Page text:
The top ten natural sources of probiotics
Good health is so much more than just “not being sick”. Genuine wellness results in glowing skin, shiny hair, bright eyes, a clear mind, energy, strength, vitality, immunity, and longevity. Good health sees an improvement in mood and outlook, productivity, and quality of life on every level.
It’s not something we should ever take for granted, and it’s certainly one of the most important things to invest in.
Since so much of the body’s health starts in the gut - after all, you are what you eat - one of the most effective ways to achieve overall health is to get your gut healthy. Probiotics have been proven to reverse many of the most common gut health problems, including irritable bowel disease, leaky gut syndrome, and candidiasis. These conditions often result in a host of knock-on (and seemingly unrelated) disorders, so solving one problem can actually resolve many symptoms.
The best way to get any health supplement into your body is the natural way: whole foods in a good diet.
Probiotics can be found in a range of food we eat every day, as well as some less common culinary delights we can add to our menus. These include:
Last week we looked at the myriad health benefits of this ancient fermented milk drink, so it’s only natural that this energy powerhouse makes the top of our list of natural sources of probiotics. Packed with both pre- and probiotics, minerals, vitamins, and amino acids, it’s hard to beat kefir as a whole food supplement for - well, pretty much everything you need. Read last week’s article here [Sources of Natural Probiotics: Kefir] to find out more.
Second only to kefir (and a good deal more delicious), yoghurt is one of the most popular and well-known sources of natural probiotics. It’s important to look for natural, organic, full-fat varieties - preferably with the words “live and active cultures” on the label. Avoid sweetened, flavoured, or coloured options, which are little more than dressed up dessert, and may actually do more harm than good.
While sauerkraut may not be to everyone’s taste, this German favourite can be delicious as a side dish, and is packed with probiotic goodness. Look for unpasteurised sauerkraut - ideally from a trusted organic or whole food vendor. Pasteurisation used for supermarket sauerkraut kills the beneficial bacteria, which is really the main reason to buy this exotic side dish. Sauerkraut is also packed with immune-boosting vitamins, which can help stave off infection.
Very similar to sauerkraut, kimchi is an asian dish made from fermented vegetables. It can be a challenge to find kimchi, but it’s worth the effort - especially if you have an asian market nearby. Again, avoid the pasteurised brands as this process destroys the very bacteria a healthy body needs.
5. Soft Cheeses
Certain softer cheeses - such as Gouda, Camembert, and Brie - make excellent probiotic carriers. They are hardy enough to survive the upper digestive tract and deliver their healthful load to the gut, where it’s most needed. And of course, they’re delicious!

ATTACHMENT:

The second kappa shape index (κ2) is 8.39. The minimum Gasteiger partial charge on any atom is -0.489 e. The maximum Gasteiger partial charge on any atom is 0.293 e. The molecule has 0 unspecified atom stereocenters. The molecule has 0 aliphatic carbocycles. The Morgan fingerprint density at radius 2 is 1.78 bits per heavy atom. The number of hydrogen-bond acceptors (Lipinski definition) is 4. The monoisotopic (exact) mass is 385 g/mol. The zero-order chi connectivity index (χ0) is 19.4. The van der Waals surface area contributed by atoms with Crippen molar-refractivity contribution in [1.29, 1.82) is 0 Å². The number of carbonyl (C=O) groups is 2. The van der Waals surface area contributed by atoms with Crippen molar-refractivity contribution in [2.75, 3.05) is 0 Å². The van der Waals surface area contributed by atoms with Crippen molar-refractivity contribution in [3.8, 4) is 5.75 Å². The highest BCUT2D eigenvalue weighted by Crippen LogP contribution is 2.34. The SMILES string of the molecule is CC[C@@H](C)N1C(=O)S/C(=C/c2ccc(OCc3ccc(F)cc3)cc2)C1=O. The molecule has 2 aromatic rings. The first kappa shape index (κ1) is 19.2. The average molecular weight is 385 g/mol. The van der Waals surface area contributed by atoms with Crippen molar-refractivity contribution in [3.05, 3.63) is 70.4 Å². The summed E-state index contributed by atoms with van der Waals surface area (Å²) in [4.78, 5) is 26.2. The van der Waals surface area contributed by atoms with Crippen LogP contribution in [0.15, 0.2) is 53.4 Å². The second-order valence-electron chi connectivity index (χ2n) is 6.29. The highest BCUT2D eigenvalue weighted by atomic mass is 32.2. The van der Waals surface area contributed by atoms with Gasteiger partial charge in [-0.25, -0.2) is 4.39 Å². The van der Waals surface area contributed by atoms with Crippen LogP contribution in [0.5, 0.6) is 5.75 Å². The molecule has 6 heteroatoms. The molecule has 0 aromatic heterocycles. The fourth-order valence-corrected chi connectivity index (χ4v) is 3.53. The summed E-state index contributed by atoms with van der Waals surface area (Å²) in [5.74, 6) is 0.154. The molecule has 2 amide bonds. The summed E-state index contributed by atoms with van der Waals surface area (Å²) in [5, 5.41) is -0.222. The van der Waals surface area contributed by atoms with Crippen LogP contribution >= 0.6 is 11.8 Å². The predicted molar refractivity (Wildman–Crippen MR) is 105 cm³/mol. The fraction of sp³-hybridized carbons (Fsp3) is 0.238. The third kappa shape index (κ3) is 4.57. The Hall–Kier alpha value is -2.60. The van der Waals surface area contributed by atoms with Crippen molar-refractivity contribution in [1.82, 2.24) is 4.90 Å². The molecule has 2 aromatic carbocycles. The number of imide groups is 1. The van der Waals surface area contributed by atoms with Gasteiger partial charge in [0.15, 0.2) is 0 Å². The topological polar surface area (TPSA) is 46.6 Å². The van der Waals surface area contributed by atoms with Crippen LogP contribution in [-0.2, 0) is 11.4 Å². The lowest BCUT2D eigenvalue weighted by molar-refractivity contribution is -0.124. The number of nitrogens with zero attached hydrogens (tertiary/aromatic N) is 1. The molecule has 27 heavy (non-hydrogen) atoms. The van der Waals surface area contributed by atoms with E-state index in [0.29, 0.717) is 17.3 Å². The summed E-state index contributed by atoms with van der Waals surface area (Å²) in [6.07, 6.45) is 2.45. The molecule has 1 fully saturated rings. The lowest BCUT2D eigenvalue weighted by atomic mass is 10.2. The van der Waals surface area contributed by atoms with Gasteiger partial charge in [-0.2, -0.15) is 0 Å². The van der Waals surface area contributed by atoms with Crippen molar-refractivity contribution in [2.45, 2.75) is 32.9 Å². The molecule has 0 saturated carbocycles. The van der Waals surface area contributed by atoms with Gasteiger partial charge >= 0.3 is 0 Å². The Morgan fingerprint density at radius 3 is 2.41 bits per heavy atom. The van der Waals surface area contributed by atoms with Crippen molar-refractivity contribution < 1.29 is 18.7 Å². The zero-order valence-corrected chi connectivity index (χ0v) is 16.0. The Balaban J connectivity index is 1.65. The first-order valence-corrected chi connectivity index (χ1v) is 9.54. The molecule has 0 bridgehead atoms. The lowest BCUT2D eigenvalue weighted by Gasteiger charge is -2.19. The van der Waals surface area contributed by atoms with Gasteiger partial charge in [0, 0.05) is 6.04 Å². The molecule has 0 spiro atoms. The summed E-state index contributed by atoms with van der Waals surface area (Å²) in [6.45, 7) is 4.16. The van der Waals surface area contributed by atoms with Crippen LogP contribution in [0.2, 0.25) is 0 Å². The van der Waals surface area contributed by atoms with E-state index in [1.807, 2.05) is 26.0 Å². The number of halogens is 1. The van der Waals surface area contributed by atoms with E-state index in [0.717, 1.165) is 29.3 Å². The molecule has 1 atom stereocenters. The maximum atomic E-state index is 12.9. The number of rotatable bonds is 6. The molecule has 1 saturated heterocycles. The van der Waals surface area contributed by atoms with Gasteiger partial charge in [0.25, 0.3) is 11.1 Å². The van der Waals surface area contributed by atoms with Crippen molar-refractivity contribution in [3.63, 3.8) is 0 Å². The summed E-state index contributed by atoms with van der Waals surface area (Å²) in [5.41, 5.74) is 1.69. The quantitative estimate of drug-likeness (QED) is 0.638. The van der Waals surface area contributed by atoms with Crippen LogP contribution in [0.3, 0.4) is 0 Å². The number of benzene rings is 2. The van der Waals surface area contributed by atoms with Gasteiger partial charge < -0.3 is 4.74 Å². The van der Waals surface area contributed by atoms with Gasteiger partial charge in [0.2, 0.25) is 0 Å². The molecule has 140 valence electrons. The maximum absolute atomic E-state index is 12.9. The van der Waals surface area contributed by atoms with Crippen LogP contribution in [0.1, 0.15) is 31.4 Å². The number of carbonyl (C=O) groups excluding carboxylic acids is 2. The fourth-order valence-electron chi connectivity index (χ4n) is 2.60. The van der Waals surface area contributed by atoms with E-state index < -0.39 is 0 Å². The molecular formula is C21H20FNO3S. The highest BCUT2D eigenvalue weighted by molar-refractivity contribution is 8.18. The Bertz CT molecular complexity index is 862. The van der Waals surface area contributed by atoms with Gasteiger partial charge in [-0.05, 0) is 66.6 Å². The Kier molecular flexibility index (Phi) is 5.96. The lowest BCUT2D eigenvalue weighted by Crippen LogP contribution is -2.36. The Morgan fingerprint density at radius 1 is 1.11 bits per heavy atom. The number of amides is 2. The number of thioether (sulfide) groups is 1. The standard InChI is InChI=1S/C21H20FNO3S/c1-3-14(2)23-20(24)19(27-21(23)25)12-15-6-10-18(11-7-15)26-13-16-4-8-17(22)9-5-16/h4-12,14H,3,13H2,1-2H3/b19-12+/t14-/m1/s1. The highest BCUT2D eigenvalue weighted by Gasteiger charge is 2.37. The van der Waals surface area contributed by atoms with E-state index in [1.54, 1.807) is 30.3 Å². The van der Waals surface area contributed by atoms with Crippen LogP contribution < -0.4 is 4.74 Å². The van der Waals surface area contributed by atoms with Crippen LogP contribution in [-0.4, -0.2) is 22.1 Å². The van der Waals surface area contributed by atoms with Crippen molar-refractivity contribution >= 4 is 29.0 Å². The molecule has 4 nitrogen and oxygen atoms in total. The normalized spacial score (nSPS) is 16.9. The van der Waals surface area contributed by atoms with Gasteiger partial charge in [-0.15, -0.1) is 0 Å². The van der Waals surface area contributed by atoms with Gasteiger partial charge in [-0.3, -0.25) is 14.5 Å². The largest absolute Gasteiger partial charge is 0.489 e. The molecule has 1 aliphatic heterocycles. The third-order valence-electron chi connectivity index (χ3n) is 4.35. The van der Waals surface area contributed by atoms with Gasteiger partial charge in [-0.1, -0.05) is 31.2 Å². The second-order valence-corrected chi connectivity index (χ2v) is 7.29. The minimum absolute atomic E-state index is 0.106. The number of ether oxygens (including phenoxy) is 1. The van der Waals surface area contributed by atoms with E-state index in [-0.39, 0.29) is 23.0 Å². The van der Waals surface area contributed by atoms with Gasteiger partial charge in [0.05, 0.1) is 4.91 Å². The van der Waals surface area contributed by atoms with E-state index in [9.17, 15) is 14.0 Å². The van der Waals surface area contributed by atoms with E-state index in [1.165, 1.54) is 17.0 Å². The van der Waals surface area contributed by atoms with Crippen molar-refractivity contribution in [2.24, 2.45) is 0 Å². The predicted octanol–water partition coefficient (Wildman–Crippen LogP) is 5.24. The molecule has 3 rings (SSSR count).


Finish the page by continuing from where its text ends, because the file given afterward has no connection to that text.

6. Miso Soup
Miso soup is very popular in Japan, where it is often eaten for breakfast. Since it is made from fermented soybean paste, it's best to steer clear of this pungent soup if you have soya allergies. Having said that, this delicious soup is low in calories and high in B vitamins, and probiotics. It’s also great for getting the digestive system going each day, and keeping you regular.
7. Sour Pickles
You probably didn’t know that sour pickles are often full of healthy natural probiotics. Vinegar can kill the healthy bacteria you’re after, so choose brands fermented in sea salt and water. This process feeds the good gut flora you need, and can improve digestion.
8. Sourdough Bread
While digestive disorders often either result in or even cause gluten intolerance, some breads are actually very good for the gut. Dark rye and traditional German sourdough bread - especially when made by reputable artisanal bakers - can be worth their weight in digestive gold by safely delivering their healthy bacteria to your gut. Just add some soft cheese, a couple of pickles, and a tablespoon of sauerkraut - and wash it all down with a glass of kefir - and you’re good to go. Literally!
9. Milk With Probiotics
It’s probably pretty obvious that food with added probiotics is a good source of probiotics. While this practise is fairly new in South Africa, overseas countries are seeing an upsurge in adding acidophilus to milk. Sometimes labelled Sweet Acidophilus Milk, it can also be packaged as buttermilk or maas. Good quality variations will have live active cultures. While these may be an acquired taste for many of us, your digestive health will thank you for taking the brave step of trying one of them for yourself.
Another soya product, tempeh is a fermented soybean patty that originates from Indonesia. It is high in protein, with a smoky, nutty flavour (similar to some mushrooms). Tempeh can be used to replace meat in some meals, In addition to the healthy gut flora it contains, tempeh is a source of natural antibiotics, too. This means it can fight off certain kinds of infection as well.
According to WebMD:
While probiotic-foods have live bacteria, prebiotic foods feed the good bacteria already living in your gut. You can find prebiotics in items such as asparagus, Jerusalem artichokes, bananas, oatmeal, red wine, honey, maple syrup, and legumes. Try prebiotic foods on their own or with probiotic foods to perhaps give the probiotics a boost.